Bike Life / Motorcycles: The best vehicles on the planet

The history of motor vehicles has always fascinated me. It’s amazing how quickly transportation technology has advanced and helped this industry to where it is today in just over 100 years, considering that for the previous 2000 years there were only horses, donkeys, camels and elephants to transport us.

From their very humble beginnings, motorcycles have been a brilliant invention. Bicycles were already an incredible step up from horses, but they were still quite power-hungry and limited to easy terrain. Luckily for us, the internal combustion engine arrived and we got the bike.

The father of the modern motorcycle is considered Gottlieb Daimler, a German engineer who pioneered internal combustion engines. In 1885, along with another engine designer named Wilhelm Maybach, he created the first gasoline-powered motorcycle, and since then advancements in the motorcycle industry have taken the two-wheeled world into new realms.

Daimler’s first motorcycle. Do you think users have complained about the handling of the wood? Photo: Dmitry Eagle Orlov/Shutterstock.com

There were others who had managed to evolve the bicycle concept, attaching a steam engine to the main frame, but that idea never really took off.

Soon after, in 1894, the German manufacturer Hildebrand & Wolfmüller launched the first production internal combustion motorcycle with little success. But thanks to the First World War, many companies shifted to the war industry, beginning to create motorcycles to replace horses in their wartime communications and reconnaissance roles, and as transportation for the police. Harley-Davidson was a pioneer here, devoting more than 50% of its production to the production of war parts.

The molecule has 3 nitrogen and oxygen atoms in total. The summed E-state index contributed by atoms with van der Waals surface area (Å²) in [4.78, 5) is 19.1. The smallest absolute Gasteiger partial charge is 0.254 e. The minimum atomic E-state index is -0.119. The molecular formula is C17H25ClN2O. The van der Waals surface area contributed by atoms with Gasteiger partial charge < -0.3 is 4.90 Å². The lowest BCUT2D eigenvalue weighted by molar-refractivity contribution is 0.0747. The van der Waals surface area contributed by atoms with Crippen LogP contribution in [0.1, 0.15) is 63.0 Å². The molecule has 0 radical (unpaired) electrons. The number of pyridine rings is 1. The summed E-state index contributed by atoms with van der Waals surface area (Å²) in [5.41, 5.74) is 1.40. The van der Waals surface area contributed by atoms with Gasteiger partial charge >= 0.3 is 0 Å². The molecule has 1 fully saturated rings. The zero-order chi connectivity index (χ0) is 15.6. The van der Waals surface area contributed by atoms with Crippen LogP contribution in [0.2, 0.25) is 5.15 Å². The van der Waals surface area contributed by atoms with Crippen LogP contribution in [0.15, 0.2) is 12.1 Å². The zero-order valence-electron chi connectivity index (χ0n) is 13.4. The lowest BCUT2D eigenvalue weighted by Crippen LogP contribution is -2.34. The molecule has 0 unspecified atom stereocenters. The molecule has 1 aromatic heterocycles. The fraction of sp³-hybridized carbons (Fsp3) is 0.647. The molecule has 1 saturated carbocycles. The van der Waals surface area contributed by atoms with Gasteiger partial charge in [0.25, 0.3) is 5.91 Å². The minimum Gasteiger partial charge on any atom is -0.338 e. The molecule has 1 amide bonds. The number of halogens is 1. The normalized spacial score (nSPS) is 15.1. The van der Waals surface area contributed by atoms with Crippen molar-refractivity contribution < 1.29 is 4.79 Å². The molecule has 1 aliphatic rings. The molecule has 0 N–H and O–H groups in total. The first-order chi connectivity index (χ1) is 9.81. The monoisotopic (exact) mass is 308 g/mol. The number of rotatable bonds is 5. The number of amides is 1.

Many companies like Piaggio, Ducati and MV Agusta that started producing parts for the war effort (planes, boats) shifted their production to motorcycles once hostilities ended. Meanwhile, Triumph was building its Type H, considered by many to be “the first modern motorcycle”. It had no pedals and was fitted with a true 500cc four-stroke engine.

I believe that the effective use of motorcycles during the war made their advantages very clear to the public: motorcycles are fast, easy to use, and very useful in moving a person from A to B.

No pedal assist and a four-stroke engine. The Triumph Type H paved the way for modern motorcycles. Photo: Ross Mahon/Shutterstock.com

Fast forward 40 years, motorcycle design and technology have taken a big leap forward. In the 1950s, streamlining became an increasingly important element in motorcycle design. In 1957, NSU and Moto Guzzi were at the forefront of this development. Their different yet eye-catching designs would forever change the way we think about motorcycles. However, after several riders were injured racing on these radical machines, the two companies eventually abandoned their respective innovations.

In the 1960s-70s European manufacturers lost their edge and the motorcycle industry was instead dominated by motorcycles produced in Asia. The Japanese bikes were better than the competition in almost every possible way. As a result, European and American brands have had to reassess their approach to all aspects of their business, and much of the us versus them attitude is a result of this era.